CHAPTER 143 Enucleation
Horses frequently develop serious ocular diseases that result in loss of function of the eye and chronic pain. Effects of injury or inflammation on the equine eye can be catastrophic. In addition to blindness, chronic equine ocular diseases can lead to permanent cosmetic defects. The cosmetic appearance of the eye, although not important to the horse, can be of serious concern to many owners. Enucleation has been the conventional treatment for these conditions and is indicated in horses with irreparable trauma, intraocular neoplasia, glaucoma causing blindness and pain, panophthalmitis, and intractable uveitis.
This chapter reviews the surgical techniques of enucleation in the horse, including performing the surgery with the horse standing. It also addresses the options available for improved cosmetic outcome in horses that require enucleation, including the use of orbital prosthesis and orbital prosthesis with corneoscleral shells.
In general, enucleation, or surgical removal of the eye, is indicated when an eye is irrevocably blind and painful. Causes may include malignant intraocular neoplasm, panophthalmitis, chronic uveitis, glaucoma, and severe penetrating injuries. The enucleation can be performed via the transpalpebral or transconjunctival approach and with the horse under general anesthesia or standing after use of tranquilizers and local nerve blocks. However, removal of an equine globe is a major surgical procedure, and it should rarely be considered in a nonanesthetized horse and then only after careful surgical preparation, aggressive analgesia, adequate sedation, and careful postoperative care and monitoring.
The methods for surgical approach for enucleation are similar; however, the transpalpebral approach is indicated if neoplasia or ocular surface infection is involved, because the infected area is closed off to the surgical site by use of a temporary tarsorrhaphy. If the ocular disease is contained within the globe, then a transconjunctival approach may be used. Most surgeons prefer the subconjunctival approach because it is simpler, faster, and more easily performed than the transpalpebral approach.
Careful and meticulous surgical site preparation is needed in all types of enucleation to minimize postoperative orbital infections. Routine preparation includes general cleansing of the face, surgical clipping of a 1- to 2-inch margin around the eyelids, removal of the eyelashes and possibly the vibrissae, and a surgical scrub of the skin with 1:10 diluted baby shampoo. The ocular surfaces should be cleansed with 1:10 dilute povidone iodine and flushed with sterile saline solution. Routine draping is performed to establish a sterile field. A retrobulbar block is recommended (see below) to improve anesthetic stability and reduce postoperative discomfort.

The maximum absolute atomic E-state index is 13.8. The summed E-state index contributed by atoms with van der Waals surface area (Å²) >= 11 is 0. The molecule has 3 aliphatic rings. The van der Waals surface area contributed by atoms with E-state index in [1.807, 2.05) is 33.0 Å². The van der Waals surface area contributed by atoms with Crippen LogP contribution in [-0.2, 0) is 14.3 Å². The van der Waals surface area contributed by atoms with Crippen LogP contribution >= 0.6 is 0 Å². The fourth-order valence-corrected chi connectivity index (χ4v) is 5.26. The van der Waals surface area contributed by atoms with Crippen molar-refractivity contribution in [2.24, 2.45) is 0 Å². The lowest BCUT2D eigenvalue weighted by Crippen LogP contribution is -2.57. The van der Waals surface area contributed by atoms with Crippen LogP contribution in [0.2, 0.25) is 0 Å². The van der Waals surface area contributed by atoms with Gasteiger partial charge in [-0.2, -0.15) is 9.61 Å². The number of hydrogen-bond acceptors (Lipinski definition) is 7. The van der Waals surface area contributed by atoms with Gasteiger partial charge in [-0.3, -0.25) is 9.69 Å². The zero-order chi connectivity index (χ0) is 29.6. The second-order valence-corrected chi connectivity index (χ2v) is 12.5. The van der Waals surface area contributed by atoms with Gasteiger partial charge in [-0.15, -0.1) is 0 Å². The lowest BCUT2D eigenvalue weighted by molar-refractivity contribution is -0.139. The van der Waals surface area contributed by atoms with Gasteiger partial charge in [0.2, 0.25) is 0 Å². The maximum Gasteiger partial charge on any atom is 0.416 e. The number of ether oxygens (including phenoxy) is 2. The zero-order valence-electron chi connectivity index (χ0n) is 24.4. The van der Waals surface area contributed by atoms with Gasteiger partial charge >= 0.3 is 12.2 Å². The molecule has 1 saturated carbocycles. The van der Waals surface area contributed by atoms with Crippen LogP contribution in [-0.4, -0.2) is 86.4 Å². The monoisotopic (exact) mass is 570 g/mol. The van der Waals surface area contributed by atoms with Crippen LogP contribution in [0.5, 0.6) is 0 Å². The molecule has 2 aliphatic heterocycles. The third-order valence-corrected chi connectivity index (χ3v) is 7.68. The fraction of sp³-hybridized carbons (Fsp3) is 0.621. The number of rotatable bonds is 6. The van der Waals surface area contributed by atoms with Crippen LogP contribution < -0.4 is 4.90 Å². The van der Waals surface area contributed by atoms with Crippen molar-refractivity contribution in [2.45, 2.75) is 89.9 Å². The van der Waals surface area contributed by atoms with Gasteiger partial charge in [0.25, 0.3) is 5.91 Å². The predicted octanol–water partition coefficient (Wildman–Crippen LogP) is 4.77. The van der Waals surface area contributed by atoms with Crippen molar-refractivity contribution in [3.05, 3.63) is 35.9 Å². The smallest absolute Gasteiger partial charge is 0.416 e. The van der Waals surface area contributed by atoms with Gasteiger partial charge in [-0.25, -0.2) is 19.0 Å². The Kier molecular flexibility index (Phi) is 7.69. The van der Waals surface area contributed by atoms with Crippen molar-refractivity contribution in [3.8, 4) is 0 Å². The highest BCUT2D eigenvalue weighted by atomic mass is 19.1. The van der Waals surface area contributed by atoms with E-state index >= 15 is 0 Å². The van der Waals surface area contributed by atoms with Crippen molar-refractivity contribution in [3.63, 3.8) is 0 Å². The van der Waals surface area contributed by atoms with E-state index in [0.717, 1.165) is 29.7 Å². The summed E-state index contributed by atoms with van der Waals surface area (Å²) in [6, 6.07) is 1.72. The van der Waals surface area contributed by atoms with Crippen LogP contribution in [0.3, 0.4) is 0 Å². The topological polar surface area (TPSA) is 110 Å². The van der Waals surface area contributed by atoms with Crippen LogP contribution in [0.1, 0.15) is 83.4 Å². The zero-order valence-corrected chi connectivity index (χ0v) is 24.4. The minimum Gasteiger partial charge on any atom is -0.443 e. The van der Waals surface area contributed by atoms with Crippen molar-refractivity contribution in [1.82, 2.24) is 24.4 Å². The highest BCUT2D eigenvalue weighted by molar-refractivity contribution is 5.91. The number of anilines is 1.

After placement of an eyelid speculum and creation of a lateral canthotomy, the transconjunctival enucleation is started by making an incision through the conjunctiva, 1 to 2 mm behind the limbus, 360 degrees around the eye (Figure 143-1, A). Using a combination of blunt and sharp dissection, the conjunctiva and overlying fibrous tissue are dissected off the globe. The opening is extended posteriorly and the extraocular muscles are identified and resected adjacent to the globe. The large retrobulbar muscles are then resected along with the optic nerve. A clamp or forceps should never be placed on the optic nerve; simple resection is all that is required. The globe is removed; if necessary, the orbit may be temporarily packed with sterile surgical gauze until hemorrhage ceases (usually within 1 to 2 minutes). The third eyelid and associated conjunctiva are removed, followed by the remaining tarsal conjunctiva. The eyelid margins are excised ensuring that the meibomian glands, which generally extend 5 mm into the eyelid margins, are removed. It is important also to remove all glistening conjunctiva to help prevent formation of mucoceles. The orbit is irrigated with sterile saline, but, to minimize irritation, other materials such as antimicrobials should not be infused into the orbit. Care must be exercised to ensure that the medial canthus is completely excised and that the angularis oculi vein, which lies near the medial canthus, is avoided.
Figure 143-1 A, Transconjunctival enucleation. An incision is made through the conjunctiva, 1 to 2 mm behind the limbus, 360 degrees around the eye (dotted line). The opening is extended posteriorly, and the extraocular muscles are identified and resected adjacent to the globe. The retrobulbar muscles are then resected along with the optic nerve. The globe, third eyelid, and conjunctiva are removed, followed by removal of the eyelid margin and remaining tarsal conjunctiva. Three-layer closure is performed. B, Transpalpebral enucleation. The eyelid margins are closed (tarsorrhaphy) with 3-0 nylon. This is generally indicated to seal off a contaminated ocular surface from the surgical field. An elliptical full-thickness skin incision is made 360 degrees around, and 5 mm posterior to, the eyelid margin (dotted line)